Differences Between Portable Computers & Tablets

by Michael Cox

    Although it was Microsoft's Tablet PC version of Windows that first brought tablet computers to the general market in 2002, it wasn't until the release of Apple's iPad in 2010 that touch-screen tablets gained widespread acceptance. As consumers continue to buy fewer desktop computers, laptops have shrunk, with extremely lightweight notebooks offering full-size keyboards and netbooks with fast wireless access but limited memory or storage. When you consider your options for an on-the-go device, the form factor and model you choose should fit your work or lifestyle.


    The most stark difference between a laptop and a tablet is the laptop's integrated keyboard. Tablets are made to be touched, and the default keyboard usually consists of an image of keys on the screen. While you can buy a physical keyboard designed for use with a tablet, having to carry the tablet and the keyboard may defeat the portability of the device. Laptops usually include a full-size physical keyboard, along with function keys and other controls, although the feel and layout may vary. Some netbooks include full-size keyboards, while others must miniaturize their keyboard to fit their narrow form factor.


    Another area where tablets lag behind is in available applications. A laptop or netbook can run the same apps created for desktop computers, while tablets must run apps specifically created for them. Not only is there a much smaller selection of tablet apps, but also those apps often include a limited feature set. However, apps optimized for a tablet should run with consistent speed. On a powerful notebook, even photo-editing apps or 3-D games may run with desktop-like speed, but the limited processor and RAM in a netbook may balk at such processor-intensive apps.

    Size and Weight

    While a laptop's strength is power and connectivity, its weakness is often weight. A full-featured 17-inch "desktop replacement" laptop can feel quite heavy in a bag or backpack. Usually reduced weight means reduced features, and the light weight of the Samsung Series 9 or MacBook Air come with tradeoffs in connectivity or the lack of a CD/DVD drive. Likewise, the reduced size of a netbook may mean a smaller battery, fewer ports and screen sizes of 11 inches and less. While even the lightest laptops and netbooks weigh in at over two pounds, 10-inch tablets weigh half that much, and the weight of 7-inch tablets like the Kindle Fire or iPad Mini is measured in ounces.


    The biggest difference between tablets and their traditional laptop brethren is that of connectivity. A business laptop may feature several USB ports, VGA and HDMI video out, RJ-45 for Ethernet networking, dedicated audio in and out, a memory card slot and a Thunderbolt port or ExpressCard slot. On the other hand, netbooks often include the bare minimum of Ethernet, USB, VGA and a headphone jack. Tablets offer even fewer inputs, some with only a headphone jack and a mini-USB or proprietary port to tether to a computer or charge the battery. However, you may find a variety of peripherals that utilize either those ports or their integrated Bluetooth and Wi-Fi to provide features from keyboards to high-fidelity audio. Memory is often at a premium on a tablet, although some include a memory card slot or full-size USB port for more storage. If you're a road warrior, note that some tablets such as the iPad offer versions with cellular data connectivity built in.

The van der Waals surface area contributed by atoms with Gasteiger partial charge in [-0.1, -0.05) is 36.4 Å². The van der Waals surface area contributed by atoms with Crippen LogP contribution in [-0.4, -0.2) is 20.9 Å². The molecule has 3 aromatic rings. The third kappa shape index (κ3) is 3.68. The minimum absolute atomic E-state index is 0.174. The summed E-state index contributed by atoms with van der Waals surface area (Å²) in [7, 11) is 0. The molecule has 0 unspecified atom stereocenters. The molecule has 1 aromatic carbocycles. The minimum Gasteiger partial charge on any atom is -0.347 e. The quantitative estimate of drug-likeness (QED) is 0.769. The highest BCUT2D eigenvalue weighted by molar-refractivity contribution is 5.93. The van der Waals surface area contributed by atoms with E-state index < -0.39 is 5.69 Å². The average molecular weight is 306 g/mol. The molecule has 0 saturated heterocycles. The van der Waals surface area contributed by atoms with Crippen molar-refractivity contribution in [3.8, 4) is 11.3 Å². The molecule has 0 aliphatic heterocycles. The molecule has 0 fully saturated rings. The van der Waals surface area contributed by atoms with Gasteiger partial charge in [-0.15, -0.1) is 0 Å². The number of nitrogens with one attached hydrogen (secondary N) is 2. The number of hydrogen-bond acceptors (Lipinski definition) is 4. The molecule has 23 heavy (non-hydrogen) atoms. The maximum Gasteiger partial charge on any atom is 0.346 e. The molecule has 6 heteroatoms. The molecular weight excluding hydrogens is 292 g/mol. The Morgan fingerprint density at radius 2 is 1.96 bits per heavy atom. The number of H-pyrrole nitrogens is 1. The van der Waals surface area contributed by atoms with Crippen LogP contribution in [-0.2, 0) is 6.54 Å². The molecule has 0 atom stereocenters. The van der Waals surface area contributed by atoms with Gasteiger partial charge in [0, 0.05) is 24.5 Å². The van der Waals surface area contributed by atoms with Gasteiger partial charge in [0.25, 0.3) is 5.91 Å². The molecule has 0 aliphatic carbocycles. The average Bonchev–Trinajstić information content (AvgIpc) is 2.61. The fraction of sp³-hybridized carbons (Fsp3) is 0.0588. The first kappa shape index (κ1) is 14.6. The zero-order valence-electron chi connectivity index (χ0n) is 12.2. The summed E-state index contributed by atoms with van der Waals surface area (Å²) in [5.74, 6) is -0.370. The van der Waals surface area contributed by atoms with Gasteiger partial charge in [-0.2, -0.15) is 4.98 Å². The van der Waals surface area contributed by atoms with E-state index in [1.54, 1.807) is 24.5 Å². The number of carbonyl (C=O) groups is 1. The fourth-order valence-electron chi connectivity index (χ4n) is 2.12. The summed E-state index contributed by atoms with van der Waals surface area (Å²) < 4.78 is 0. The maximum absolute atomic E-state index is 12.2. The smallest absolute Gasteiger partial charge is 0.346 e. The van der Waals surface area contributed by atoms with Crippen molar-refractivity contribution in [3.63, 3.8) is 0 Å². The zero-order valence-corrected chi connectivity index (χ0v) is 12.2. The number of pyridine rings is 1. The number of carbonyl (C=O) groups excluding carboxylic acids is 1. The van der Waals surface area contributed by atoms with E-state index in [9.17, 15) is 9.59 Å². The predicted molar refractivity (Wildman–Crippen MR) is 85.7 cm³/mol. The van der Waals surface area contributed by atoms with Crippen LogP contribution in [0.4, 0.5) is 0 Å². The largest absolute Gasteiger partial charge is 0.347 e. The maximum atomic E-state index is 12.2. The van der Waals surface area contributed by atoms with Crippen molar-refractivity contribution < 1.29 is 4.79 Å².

When you're choosing a portable device, the deciding factor should be how you plan to use it. The conventional wisdom holds that a laptop is better at creating content while a tablet is better at viewing or listening to content, but those distinctions are not hard and fast, and they're changing almost by the day. If you do a significant amount of touch-typing or create PowerPoint presentations, you'll want a full keyboard and ability to use Microsoft Office. If you're surfing the Internet, tweeting and reading email, an inexpensive netbook or tablet may be for you. If you want to read e-books, share photos or videos, play games on the go, make notes on the road or take photos right from your computer, a tablet might be the ticket.

    About the Author

    Michael Cox writes about lifestyle issues, popular culture, sports and technology. In a career spanning more than 10 years, he has contributed to dozens of magazines, books and websites, including MSN.com and "Adobe Magazine." Cox holds a professional certificate in technical communications from the University of Washington.

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